The enrollment at NCA&T has continued to increase since then. NCA&T had a total of 10,852 students in Fall 2015. But FAMU’s student numbers slid down to 9,920. That cost FAMU $9M+ from tuition and fee losses.

NCA&T had an increase of about $4M in tuition and fees due to its enrollment bump in 2015-2016.

Wednesday, December 07, 2016

Meyers had strong enrollment management skills that Mangum lacked

At her last FAMU Board of Trustees (BOT) meeting, then-President Elmira Mangum defended her enrollment decline that cost the university millions of dollars.

“Quantity does have to be sacrificed in order to get quality,” she told the BOT.

The enrollment trends at public historically black colleges and universities (HBCUs) like North Carolina A&T University (NCA&T) and North Carolina Central University (NCCU) show that the claim Mangum made isn’t true.

NCA&T Chancellor Harold Martin and the late NCCU Chancellor Debra Saunders-White didn’t place quality aside as they expanded enrollment. Both succeeded in reversing the enrollment declines at their schools while also bringing in freshmen classes that had 3.0+ average GPAs.

Carolyn Meyers was another top administrator at a public HBCU who enlarged the quantity of her student body without any negative effect on quality.

Thursday, December 01, 2016

Rattler Nation: Stories you read here first during the Mangum years (Part 2)

Many supporters of former FAMU President Elmira Mangum didn’t want to talk about her poor treatment of the university faculty or the millions FAMU lost due to her enrollment decline. But full coverage of those issues was available here on Rattler Nation.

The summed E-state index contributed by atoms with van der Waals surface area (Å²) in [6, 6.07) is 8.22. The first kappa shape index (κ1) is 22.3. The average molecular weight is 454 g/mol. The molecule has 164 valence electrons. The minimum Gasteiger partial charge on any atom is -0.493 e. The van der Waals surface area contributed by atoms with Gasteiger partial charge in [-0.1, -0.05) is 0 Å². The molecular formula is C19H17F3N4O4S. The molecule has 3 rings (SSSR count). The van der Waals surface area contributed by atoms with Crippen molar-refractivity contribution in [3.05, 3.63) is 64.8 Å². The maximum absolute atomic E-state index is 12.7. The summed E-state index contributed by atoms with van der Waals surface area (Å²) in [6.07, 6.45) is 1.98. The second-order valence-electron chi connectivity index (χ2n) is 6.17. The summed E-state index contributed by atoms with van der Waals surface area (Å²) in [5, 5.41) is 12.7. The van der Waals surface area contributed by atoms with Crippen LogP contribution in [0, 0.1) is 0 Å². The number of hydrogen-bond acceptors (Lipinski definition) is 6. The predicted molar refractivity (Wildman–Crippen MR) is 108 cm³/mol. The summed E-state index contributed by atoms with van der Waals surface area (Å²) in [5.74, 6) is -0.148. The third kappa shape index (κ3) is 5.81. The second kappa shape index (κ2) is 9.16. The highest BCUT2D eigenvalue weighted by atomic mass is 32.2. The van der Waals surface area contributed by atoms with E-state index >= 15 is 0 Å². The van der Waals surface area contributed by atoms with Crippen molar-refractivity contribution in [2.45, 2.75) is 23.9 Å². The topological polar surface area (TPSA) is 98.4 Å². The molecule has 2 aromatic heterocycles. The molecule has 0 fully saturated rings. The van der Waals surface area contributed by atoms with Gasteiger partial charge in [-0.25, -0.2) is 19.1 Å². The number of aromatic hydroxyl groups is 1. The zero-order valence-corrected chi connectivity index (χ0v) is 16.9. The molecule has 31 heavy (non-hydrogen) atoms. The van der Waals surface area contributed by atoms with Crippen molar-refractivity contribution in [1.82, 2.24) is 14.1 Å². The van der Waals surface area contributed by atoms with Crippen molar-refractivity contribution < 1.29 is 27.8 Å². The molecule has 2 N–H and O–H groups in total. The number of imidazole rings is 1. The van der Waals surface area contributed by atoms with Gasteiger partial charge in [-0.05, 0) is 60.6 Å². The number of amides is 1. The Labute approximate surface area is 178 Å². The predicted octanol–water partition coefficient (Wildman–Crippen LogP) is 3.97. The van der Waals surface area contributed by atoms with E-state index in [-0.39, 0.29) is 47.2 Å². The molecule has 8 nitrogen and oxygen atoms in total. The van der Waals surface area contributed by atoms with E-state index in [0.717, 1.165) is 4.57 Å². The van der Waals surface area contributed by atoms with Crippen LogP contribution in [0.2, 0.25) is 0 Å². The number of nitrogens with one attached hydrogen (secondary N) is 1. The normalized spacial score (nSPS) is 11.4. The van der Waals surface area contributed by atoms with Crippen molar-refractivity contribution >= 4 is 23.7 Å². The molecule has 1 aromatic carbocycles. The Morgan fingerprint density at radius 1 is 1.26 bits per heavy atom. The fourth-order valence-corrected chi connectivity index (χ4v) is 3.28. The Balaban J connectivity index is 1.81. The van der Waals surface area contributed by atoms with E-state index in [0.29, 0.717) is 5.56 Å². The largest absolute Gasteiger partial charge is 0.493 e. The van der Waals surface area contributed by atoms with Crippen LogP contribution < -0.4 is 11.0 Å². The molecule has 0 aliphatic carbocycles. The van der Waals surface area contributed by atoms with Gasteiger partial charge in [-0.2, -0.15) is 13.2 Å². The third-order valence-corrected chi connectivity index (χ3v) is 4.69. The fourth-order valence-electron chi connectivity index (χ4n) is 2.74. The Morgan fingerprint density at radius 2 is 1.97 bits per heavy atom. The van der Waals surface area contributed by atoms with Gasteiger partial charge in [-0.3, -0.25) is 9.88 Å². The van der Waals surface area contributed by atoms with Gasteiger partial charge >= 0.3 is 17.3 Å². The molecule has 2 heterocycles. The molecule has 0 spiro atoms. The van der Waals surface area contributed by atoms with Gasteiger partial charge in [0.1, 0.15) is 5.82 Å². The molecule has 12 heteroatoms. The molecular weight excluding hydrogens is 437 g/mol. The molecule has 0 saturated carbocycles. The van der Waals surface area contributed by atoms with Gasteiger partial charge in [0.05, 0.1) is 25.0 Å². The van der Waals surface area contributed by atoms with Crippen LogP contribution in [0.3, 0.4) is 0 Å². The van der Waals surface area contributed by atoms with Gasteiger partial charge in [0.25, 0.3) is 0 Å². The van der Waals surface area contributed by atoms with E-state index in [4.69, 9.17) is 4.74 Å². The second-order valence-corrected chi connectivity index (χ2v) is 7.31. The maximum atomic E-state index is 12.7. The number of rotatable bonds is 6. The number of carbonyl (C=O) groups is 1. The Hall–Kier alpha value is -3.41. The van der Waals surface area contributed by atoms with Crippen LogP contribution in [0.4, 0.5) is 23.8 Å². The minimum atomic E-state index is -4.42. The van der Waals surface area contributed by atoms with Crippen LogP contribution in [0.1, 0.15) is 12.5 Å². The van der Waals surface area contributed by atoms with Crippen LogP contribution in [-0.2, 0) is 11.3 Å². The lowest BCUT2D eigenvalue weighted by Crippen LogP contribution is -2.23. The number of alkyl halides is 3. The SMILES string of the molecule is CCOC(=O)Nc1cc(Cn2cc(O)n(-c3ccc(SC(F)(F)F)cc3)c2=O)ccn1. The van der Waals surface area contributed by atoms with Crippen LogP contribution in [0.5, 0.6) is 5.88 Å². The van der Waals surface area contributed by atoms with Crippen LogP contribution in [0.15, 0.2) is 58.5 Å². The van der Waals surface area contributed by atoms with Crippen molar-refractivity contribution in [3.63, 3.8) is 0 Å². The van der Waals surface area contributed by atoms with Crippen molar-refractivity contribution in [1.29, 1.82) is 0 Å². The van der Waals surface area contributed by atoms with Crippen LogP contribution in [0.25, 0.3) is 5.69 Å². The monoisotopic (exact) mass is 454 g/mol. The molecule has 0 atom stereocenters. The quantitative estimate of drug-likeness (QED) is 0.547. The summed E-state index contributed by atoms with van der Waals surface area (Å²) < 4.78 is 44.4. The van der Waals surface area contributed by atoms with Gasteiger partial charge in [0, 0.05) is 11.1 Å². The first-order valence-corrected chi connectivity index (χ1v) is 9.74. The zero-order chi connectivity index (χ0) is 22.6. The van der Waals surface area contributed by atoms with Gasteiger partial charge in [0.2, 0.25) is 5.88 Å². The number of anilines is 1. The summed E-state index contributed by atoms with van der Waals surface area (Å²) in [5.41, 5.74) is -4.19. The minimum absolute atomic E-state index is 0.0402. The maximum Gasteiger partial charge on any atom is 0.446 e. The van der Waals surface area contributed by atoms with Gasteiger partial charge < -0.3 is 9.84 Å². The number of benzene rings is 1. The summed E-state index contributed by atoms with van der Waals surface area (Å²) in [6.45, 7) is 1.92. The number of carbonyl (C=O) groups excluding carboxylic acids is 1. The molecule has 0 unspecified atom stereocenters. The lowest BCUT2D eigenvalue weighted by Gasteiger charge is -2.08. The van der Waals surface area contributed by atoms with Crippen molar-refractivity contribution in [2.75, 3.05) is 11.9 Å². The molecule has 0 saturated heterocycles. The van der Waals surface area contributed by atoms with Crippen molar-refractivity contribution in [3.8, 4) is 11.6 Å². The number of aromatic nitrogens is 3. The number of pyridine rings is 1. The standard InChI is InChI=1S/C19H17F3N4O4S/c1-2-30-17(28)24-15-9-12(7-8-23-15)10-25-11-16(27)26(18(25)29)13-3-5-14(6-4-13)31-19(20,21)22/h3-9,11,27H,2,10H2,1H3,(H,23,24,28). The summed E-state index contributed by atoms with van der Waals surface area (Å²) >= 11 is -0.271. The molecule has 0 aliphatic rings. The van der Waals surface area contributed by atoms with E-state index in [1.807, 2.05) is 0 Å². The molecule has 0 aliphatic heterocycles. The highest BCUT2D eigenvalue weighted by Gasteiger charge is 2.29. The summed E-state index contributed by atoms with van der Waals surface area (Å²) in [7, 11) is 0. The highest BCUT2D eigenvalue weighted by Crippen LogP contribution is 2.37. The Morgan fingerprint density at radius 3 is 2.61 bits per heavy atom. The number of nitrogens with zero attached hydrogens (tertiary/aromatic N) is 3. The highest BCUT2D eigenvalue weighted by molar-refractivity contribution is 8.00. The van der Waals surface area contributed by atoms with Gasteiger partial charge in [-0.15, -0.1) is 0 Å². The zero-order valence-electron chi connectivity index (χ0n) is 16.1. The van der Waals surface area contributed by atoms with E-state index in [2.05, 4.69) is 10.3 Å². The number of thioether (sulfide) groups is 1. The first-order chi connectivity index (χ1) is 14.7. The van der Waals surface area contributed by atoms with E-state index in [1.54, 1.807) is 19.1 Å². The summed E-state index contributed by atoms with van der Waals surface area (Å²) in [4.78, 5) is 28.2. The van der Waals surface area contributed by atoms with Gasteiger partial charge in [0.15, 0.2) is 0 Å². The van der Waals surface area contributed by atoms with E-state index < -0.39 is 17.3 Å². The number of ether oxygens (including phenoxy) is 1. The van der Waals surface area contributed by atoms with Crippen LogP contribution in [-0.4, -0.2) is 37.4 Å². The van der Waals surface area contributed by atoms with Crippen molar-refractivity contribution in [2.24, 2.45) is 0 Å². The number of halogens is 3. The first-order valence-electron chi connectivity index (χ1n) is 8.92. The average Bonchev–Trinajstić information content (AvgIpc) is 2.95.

Jackson speaks out about Mangum administration’s treatment of FAMU faculty
One of the top viewed stories of all Rattler Nation’s posts on Mangum was the one that included the full text of the open letter written by School of Business and Industry Professor Annette Singleton Jackson.

Wednesday, November 30, 2016

Rattler Nation: Stories you read here first during the Mangum years (Part 1)

Florida A&M University saw years of progress roll backwards during the presidency of Elmira Mangum (2014-2016). Here are some of the stories you read here first on Rattler Nation before they hit the state and national headlines:

FAMU loses budget control of FAMU-FSU College of Engineering after 28 years
FSU President John Thrasher used Mangum to help him put an end to FAMU’s budget control at FAMU-FSU College of Engineering (COE). His effort was boosted by Mangum's failure to understand the fact that FAMU had been in charge of the money for 28 years. 

Tuesday, November 15, 2016

Performance-based funding a problem, but it isn’t “killing” FAMU

Rattler Nation has written for years about why funding in the State University System of Florida (SUS) shouldn’t be tied to six-year graduation rates. FAMU has had a course load cliff for years. Most FAMU students have to take smaller course loads whenever the cost of college increases. Smaller course loads hurt the FAMU six-year graduation rate.